You are on page 1of 2

C 137 E/102 Official Journal of the European Union EN 12.6.


The Commission apologises for not having met the deadlines desired by Parliament in the cases referred to
by the Honourable Member. As he will have noted, its answers to his questions E-2165/02, E-2164/02,
E-2163/02 and E-2162/02 have meanwhile been sent to him.

As to the final point raised by the Honourable Member, the Commission considers that it gave its position
in its answer to Written Question E-1540/02.

(2003/C 137 E/115) WRITTEN QUESTION P-2650/02

by Marco Pannella (NI) to the Commission

(13 September 2002)

Subject: Failure to denounce the Cooperation Agreement with Vietnam on the grounds of infringement of
Article 2 resulting from serious, repeated and countless violations of human, political and religious

The Commission concluded a Cooperation Agreement with Vietnam.

Aware that:

 known eye-witnesses state that corpses and human remains have been found along the border
between Vietnam and Cambodia. They belong to Montagnards who presumably tried to flee to
Cambodia in order to escape persecution by the Vietnamese Government;

 many thousands of Montagnards have taken refuge in the jungle to escape persecution but have been
unable to reach refugee camps in Cambodia after the Cambodian Government closed the border;

 between June and the end of August this year at least 29 Montagnards were arrested (their names,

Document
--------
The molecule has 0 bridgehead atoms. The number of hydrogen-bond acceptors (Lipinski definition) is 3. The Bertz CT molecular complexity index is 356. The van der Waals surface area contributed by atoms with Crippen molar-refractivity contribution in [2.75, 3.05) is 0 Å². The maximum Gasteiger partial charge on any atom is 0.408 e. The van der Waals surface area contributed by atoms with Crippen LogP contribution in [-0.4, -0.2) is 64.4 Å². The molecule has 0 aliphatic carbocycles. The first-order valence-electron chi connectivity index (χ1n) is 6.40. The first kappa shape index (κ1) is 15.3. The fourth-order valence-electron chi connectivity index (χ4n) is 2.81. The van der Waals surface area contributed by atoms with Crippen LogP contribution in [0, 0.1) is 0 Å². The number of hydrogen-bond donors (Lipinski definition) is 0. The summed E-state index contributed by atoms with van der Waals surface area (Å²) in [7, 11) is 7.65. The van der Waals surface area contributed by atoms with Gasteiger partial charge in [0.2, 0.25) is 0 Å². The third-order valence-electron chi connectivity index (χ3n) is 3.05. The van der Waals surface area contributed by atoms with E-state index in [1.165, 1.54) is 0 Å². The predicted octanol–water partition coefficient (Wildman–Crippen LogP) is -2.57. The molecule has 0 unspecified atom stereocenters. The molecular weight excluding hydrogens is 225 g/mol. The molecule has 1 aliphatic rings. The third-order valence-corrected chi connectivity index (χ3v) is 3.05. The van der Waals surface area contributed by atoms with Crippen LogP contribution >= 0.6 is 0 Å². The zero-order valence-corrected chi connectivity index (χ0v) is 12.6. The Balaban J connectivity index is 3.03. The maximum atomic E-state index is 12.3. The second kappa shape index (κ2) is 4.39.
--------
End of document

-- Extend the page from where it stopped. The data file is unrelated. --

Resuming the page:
village of origin and time and date of arrest are known) and often tortured by Vietnamese police
because they had taken part in peaceful demonstrations in February 2001;

 on 25 August this year:

 two Montagnards (whose names and village of origin are known) were tortured by the special
Vietnamese police forces (Conga-An) and then escaped into the jungle;
 a Vietnamese meat seller poisoned 42 Montagnards (whose names and village of origin are
known); this is evidence of a form of terrorisation practised by the Communist government of
Vietnam against ethnic minorities, whereby the civilian population is encouraged to take action
against the minorities in return for acquiring ownership of their ancestral lands.

Can the Commission say whether:

 it knows about the events referred to and, if not, whether it intends to obtain testimonies, whether it
can provide the witnesses with guarantees, and if so, what kind;

 in addition to the facts outlined above, it is aware of violations of fundamental rights by Vietnamese
institutions and public bodies committed against the Montagnard population who live in the Central
Highlands and are both practising Christians and political militants;

 it does not consider that the serious, repeated and countless violations of human, political and
religious rights in Vietnam constitute a grave infringement of Article 2 of the Cooperation Agreement
between the Commission and Vietnam, and what body is monitoring respect for the afore-mentioned
article and what its parameters are?

Answer given by Mr Patten on behalf of the Commission

(15 October 2002)

The EC-Vietnam Co-operation Agreement, which was signed in 1995, states in its first Article that respect
for human rights and democratic principles is the basis of its co-operation. Questions related to the
12.6.2003 EN Official Journal of the European Union C 137 E/103

respect for and the promotion of human rights are addressed in meetings of the EC-Vietnam Joint